Sterling remains in focus as BoE intervene
Sterling remains the talk of the town as the Bank of England purchased long-dated gilts as a way of keeping yields under control. The British pound has taken a hammering lately as there are growing worries about UK debt levels. The fact the BoE intervened in the market sent out a message the institution is nervous, and as a result, sterling declined. In the past few hours, the pound has pulled back some of the ground it lost but sentiment surrounding the currency remains fragile.
Stocks have flown under the radar this week as sterling has been in focus. Equities underwent a lot of volatility too. European indices spent much of the day in the red, but they managed to close higher because there was a pullback in bond yields. In a change of tempo, the dip in bond yields paved the way for equity bulls to step into the fold. Keep in mind, many of the recent stock market sell offs have been triggered by rallies in yields. Yesterday, the US 10-year yield briefly traded above 4%, it was the first time in 14 years that level was cleared, and in turn this morning S&P 500 index futures fell to their lowest level in nearly two-years. US yields have cooled considerably, and the 10-year yield is now below 3.8%. There is growing chatter the Fed might take a leaf out of the BoE’s book and look to dial down the rate it is tightening monetary policy.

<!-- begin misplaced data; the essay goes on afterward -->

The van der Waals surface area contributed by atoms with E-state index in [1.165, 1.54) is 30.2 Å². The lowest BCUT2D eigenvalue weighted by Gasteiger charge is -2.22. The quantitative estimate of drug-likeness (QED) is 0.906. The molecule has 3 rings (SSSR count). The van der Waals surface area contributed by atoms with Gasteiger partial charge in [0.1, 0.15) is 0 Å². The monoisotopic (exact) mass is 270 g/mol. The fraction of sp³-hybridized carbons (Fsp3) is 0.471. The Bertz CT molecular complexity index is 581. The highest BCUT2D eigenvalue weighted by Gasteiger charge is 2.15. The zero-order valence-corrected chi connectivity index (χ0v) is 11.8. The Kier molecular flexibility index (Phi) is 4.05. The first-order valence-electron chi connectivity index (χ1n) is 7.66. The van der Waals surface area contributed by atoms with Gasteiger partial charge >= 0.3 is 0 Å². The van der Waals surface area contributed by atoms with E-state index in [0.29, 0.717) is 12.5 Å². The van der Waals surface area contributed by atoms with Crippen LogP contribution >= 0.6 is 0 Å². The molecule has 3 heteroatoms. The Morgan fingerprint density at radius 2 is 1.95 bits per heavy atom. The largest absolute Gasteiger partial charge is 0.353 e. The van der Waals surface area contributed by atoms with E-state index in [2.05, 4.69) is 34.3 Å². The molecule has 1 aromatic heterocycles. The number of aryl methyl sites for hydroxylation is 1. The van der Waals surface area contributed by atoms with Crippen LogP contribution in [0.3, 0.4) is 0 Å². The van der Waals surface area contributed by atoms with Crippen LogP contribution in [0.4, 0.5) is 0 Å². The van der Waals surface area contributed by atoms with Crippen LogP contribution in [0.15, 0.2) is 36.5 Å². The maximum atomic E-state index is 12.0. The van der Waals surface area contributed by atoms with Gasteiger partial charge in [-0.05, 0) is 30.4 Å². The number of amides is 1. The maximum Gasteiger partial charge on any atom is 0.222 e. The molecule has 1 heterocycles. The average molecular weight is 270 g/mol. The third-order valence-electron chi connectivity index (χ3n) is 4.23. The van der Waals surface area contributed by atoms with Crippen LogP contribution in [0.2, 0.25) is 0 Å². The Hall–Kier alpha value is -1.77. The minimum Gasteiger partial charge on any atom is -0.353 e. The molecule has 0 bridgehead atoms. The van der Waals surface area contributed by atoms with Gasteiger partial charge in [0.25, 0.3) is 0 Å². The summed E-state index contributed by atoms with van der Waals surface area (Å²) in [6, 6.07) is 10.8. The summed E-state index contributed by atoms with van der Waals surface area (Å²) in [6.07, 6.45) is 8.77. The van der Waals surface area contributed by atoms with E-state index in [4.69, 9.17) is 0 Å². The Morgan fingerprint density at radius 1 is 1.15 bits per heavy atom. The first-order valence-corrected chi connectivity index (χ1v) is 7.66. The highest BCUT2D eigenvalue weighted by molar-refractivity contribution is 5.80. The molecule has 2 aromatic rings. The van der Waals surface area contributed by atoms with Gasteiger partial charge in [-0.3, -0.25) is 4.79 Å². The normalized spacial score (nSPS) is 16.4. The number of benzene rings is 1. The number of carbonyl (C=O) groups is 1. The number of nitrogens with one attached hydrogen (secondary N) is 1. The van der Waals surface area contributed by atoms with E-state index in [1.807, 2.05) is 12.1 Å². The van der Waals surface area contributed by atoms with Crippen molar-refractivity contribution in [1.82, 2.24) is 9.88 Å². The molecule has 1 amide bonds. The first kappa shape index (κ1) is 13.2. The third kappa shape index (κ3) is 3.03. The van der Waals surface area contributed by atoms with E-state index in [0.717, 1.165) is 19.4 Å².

As expected, the sharp retreat in US yields has hurt the US dollar index – it fell from its fresh 20-year high. EUR/USD is up over 0.5%, which is a big turnaround as it printed a new 20-year low this morning. The broad fall in the US dollar has helped GBP/USD swing into positive territory, but in general sterling is weaker. Gold is rising on two fronts, the decline in yields as well as the weaker US dollar. WTI is up over 2% as the EIA report showed that US oil stockpiles fell by 200,000 barrels, while traders were anticipating a build of 2 million barrels.